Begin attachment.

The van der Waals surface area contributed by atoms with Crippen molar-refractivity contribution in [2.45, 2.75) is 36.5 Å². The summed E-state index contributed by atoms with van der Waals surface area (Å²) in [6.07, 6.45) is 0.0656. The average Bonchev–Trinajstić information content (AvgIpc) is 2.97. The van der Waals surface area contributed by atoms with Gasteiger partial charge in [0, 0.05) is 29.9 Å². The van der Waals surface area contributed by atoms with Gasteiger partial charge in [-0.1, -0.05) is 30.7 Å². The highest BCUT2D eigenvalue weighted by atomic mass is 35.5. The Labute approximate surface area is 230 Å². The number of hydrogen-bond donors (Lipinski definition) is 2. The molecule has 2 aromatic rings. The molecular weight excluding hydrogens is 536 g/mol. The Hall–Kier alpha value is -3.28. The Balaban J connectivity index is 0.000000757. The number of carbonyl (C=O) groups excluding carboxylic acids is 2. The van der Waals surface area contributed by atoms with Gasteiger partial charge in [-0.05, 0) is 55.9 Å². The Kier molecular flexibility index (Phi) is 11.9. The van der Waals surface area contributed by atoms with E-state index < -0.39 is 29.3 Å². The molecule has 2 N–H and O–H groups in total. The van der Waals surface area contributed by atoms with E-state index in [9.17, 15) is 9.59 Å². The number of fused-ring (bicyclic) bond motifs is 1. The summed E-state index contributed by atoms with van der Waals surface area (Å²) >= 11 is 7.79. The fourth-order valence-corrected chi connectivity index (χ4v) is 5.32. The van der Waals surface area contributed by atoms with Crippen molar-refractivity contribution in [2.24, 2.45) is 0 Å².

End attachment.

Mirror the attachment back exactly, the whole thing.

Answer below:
The van der Waals surface area contributed by atoms with Crippen molar-refractivity contribution in [2.45, 2.75) is 36.5 Å². The summed E-state index contributed by atoms with van der Waals surface area (Å²) in [6.07, 6.45) is 0.0656. The average Bonchev–Trinajstić information content (AvgIpc) is 2.97. The van der Waals surface area contributed by atoms with Gasteiger partial charge in [0, 0.05) is 29.9 Å². The van der Waals surface area contributed by atoms with Gasteiger partial charge in [-0.1, -0.05) is 30.7 Å². The highest BCUT2D eigenvalue weighted by atomic mass is 35.5. The Labute approximate surface area is 230 Å². The number of hydrogen-bond donors (Lipinski definition) is 2. The molecule has 2 aromatic rings. The molecular weight excluding hydrogens is 536 g/mol. The Hall–Kier alpha value is -3.28. The Balaban J connectivity index is 0.000000757. The number of carbonyl (C=O) groups excluding carboxylic acids is 2. The van der Waals surface area contributed by atoms with Gasteiger partial charge in [-0.05, 0) is 55.9 Å². The Kier molecular flexibility index (Phi) is 11.9. The van der Waals surface area contributed by atoms with E-state index < -0.39 is 29.3 Å². The molecule has 2 N–H and O–H groups in total. The van der Waals surface area contributed by atoms with E-state index in [9.17, 15) is 9.59 Å². The number of fused-ring (bicyclic) bond motifs is 1. The summed E-state index contributed by atoms with van der Waals surface area (Å²) >= 11 is 7.79. The fourth-order valence-corrected chi connectivity index (χ4v) is 5.32. The van der Waals surface area contributed by atoms with Crippen molar-refractivity contribution in [2.24, 2.45) is 0 Å².